[time-nuts] NIST

Bob kb8tq kb8tq at n1k.org
Fri Aug 31 13:17:33 EDT 2018


Hi

It’s back in the FCS archives. I don’t think it’s one of the ones you can hit without going through a
paywall. It was a fun paper to attend. The chatter in the room was “interesting” to say the least.

Bob

> On Aug 31, 2018, at 1:07 PM, Brooke Clarke <brooke at pacific.net> wrote:
> 
> Hi Bob:
> 
> Do you have and info on that article that would allow me to read it?
> 
> -- 
> Have Fun,
> 
> Brooke Clarke
> https://www.PRC68.com
> https://www.end2partygovernment.com/2012Issues.html
> axioms:
> 1. The extent to which you can fix or improve something will be limited by how well you understand how it works.
> 2. Everybody, with no exceptions, holds false beliefs.
> 
> -------- Original Message --------
>> Hi
>> 
>> The original “we cracked GPS” paper back in the 1980’s (that unlimitedly lead to the end of SA)
>> used a medium sized dish ( think of the good old C-band antennas) to pick out a single sat.
>> 
>> Bob
>> 
>>> On Aug 30, 2018, at 9:54 PM, Brooke Clarke <brooke at pacific.net> wrote:
>>> 
>>> Hi Gregory:
>>> 
>>> I wonder if anyone has tried using a small parabolic dish, like used for Free To Air satellite TV and aimed it at a GPS satellite track or at a WAAS geostationary satellite using a feed antenna with reverse polarization from a normal GPS antenna?
>>> http://www.prc68.com/I/FTA.shtml
>>> 
>>> -- 
>>> Have Fun,
>>> 
>>> Brooke Clarke
>>> https://www.PRC68.com
>>> https://www.end2partygovernment.com/2012Issues.html
>>> axioms:
>>> 1. The extent to which you can fix or improve something will be limited by how well you understand how it works.
>>> 2. Everybody, with no exceptions, holds false beliefs.
>>> 
>>> -------- Original Message --------
>>>> On Thu, Aug 30, 2018 at 9:43 PM Brooke Clarke <brooke at pacific.net> wrote:
>>>>> I would disagree in that ease of jamming/spoofing is strongly related to wavelength.  That's because antenna efficiency
>>>>> goes down as the size of the antenna gets smaller than 1/4 wave.
>>>>> So, it's easy to make a GPS jammer (1,100 to 1,600MHz) since a 1/4 wavelength is a few inches, something that  you can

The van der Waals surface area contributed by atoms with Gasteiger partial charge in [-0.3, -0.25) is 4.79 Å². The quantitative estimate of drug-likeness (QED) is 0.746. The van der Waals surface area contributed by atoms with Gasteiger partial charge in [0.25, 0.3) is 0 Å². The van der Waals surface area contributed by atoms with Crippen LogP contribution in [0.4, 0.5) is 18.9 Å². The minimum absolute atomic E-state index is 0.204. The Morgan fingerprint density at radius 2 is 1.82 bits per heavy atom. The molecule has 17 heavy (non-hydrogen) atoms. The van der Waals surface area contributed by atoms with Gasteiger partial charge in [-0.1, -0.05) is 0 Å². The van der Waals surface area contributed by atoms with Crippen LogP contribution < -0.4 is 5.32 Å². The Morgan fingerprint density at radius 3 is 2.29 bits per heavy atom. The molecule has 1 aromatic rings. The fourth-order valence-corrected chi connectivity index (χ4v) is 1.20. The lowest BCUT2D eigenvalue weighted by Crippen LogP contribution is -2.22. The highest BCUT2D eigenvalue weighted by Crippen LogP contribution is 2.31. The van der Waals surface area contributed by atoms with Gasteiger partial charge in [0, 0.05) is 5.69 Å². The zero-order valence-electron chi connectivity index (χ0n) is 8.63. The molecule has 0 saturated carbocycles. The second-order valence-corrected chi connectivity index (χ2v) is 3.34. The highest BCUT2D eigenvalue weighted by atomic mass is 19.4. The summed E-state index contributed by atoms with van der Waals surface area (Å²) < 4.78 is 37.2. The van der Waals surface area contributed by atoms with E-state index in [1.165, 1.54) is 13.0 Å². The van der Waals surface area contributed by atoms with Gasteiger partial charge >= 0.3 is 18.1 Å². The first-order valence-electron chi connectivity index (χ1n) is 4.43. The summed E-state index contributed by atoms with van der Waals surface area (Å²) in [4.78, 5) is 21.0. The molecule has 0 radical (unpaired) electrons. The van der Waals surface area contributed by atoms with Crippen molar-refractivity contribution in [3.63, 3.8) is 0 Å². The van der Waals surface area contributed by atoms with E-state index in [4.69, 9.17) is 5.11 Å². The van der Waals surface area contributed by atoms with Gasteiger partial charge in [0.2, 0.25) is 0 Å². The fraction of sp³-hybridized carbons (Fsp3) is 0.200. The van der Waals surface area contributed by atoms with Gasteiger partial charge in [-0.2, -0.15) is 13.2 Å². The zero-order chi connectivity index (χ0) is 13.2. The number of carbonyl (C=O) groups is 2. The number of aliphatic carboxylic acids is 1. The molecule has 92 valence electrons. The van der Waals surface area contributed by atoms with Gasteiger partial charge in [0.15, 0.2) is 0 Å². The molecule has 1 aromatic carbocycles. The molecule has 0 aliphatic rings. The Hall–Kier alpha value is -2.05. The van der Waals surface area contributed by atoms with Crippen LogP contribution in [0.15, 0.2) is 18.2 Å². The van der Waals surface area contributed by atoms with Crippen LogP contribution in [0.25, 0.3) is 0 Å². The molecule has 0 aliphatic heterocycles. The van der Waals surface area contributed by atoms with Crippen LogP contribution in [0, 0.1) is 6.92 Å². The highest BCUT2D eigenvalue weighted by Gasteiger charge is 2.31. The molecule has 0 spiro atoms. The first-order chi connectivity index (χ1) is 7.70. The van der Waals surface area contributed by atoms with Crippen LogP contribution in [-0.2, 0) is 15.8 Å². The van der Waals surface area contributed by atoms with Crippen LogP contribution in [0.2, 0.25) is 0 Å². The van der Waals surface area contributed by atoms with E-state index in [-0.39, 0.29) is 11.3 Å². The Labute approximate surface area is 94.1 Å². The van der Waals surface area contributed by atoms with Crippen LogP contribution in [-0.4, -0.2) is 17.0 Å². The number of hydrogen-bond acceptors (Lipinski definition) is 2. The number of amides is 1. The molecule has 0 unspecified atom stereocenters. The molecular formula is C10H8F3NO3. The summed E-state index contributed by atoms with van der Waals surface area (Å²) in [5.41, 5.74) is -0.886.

>>>>> hold in your hand.
>>>> However, the short wavelengths of GPS make beam forming a reasonable
>>>> countermeasure against jamming.
>>>> 
>>>> By having a small array of GPS antennas a receiver can digitally form
>>>> beams that both aim directly at the relevant satellites (so even
>>>> reducing intersatellite interference) while also steering a deep null
>>>> in the direction of the jammer.  If the jammer is powerful enough to
>>>> overload the front-end then this won't help, but against a
>>>> non-targeted area denying jammer it should be fairly effective.
>>>> 
>>>> There are many papers on GNSS beamforming. ( e.g.
>>>> https://www.ncbi.nlm.nih.gov/pmc/articles/PMC5134596/
>>>> https://www.ncbi.nlm.nih.gov/pmc/articles/PMC5134483/ )
>>>> 
>>>> This kind of anti-jamming solution should even be pretty inexpensive
>>>> -- really no more than the cost of N receivers. Except that it is
>>>> specialized technology and thus very expensive. :)
>>>> 
>>>> Seeing some open source software implementing beam-forming was one of
>>>> the things I hoped to see result from the open hardware multi-band
>>>> GNSS receivers like the GNSS firehose project (
>>>> http://pmonta.com/blog/2017/05/05/gnss-firehose-update/ ) since once
>>>> you're going through the trouble of running three coherent receivers
>>>> for three bands, stacking three more of them and locking them to the
>>>> same clock doesn't seem like a big engineering challenge... and the
>>>> rest is just DSP work.
>>>> 
>>>> Even absent fancy beam forming, for GNSS timing with a surveyed
>>>> position except at high latitudes it should be possible to use a
>>>> relatively high gain antenna pointed straight up and by doing so blind
>>>> yourself to terrestrial jammers at a cost of fewer SVs being
>>>> available. But I've never tried it.
>>>> 
>>>> In an urban area I noticed my own GPSDOs losing signal multiple times
>>>> per week. Monitoring with an SDR showed what appeared to be jammers.
>>>> 
>>>> As others have noted intermittent jamming is pretty benign to a GPSDO.
>>>> Spoofing, OTOH, can trivially mess up the timing.  It's my view that
>>>> if you need timing for a security critical purpose there isn't really
>>>> any GNSS based solution commercially available to the general public
>>>> right now, the best bet is a local atomic reference with a GPSDO used
>>>> to monitor and initially set it.
>>>> 
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>>> 
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> 
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